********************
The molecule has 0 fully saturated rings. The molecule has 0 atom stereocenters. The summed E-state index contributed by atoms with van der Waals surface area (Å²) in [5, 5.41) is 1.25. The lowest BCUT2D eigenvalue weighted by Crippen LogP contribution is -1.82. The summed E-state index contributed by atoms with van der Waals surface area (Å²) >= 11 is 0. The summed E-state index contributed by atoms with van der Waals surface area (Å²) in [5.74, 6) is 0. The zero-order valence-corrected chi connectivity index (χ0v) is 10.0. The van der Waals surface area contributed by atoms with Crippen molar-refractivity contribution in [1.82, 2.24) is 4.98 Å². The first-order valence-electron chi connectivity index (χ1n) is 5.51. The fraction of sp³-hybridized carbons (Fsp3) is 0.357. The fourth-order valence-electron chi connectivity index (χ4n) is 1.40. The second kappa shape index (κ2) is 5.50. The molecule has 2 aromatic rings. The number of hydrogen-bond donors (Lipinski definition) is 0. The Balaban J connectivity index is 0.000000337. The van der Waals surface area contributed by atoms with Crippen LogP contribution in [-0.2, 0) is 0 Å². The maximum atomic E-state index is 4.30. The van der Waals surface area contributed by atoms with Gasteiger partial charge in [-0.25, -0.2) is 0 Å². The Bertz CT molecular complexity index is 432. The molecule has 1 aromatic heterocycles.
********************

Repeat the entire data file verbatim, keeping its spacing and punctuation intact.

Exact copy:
The molecule has 0 fully saturated rings. The molecule has 0 atom stereocenters. The summed E-state index contributed by atoms with van der Waals surface area (Å²) in [5, 5.41) is 1.25. The lowest BCUT2D eigenvalue weighted by Crippen LogP contribution is -1.82. The summed E-state index contributed by atoms with van der Waals surface area (Å²) >= 11 is 0. The summed E-state index contributed by atoms with van der Waals surface area (Å²) in [5.74, 6) is 0. The zero-order valence-corrected chi connectivity index (χ0v) is 10.0. The van der Waals surface area contributed by atoms with Crippen molar-refractivity contribution in [1.82, 2.24) is 4.98 Å². The first-order valence-electron chi connectivity index (χ1n) is 5.51. The fraction of sp³-hybridized carbons (Fsp3) is 0.357. The fourth-order valence-electron chi connectivity index (χ4n) is 1.40. The second kappa shape index (κ2) is 5.50. The molecule has 2 aromatic rings. The number of hydrogen-bond donors (Lipinski definition) is 0. The Balaban J connectivity index is 0.000000337. The van der Waals surface area contributed by atoms with Crippen LogP contribution in [-0.2, 0) is 0 Å². The maximum atomic E-state index is 4.30. The van der Waals surface area contributed by atoms with Gasteiger partial charge in [-0.25, -0.2) is 0 Å². The Bertz CT molecular complexity index is 432. The molecule has 1 aromatic heterocycles.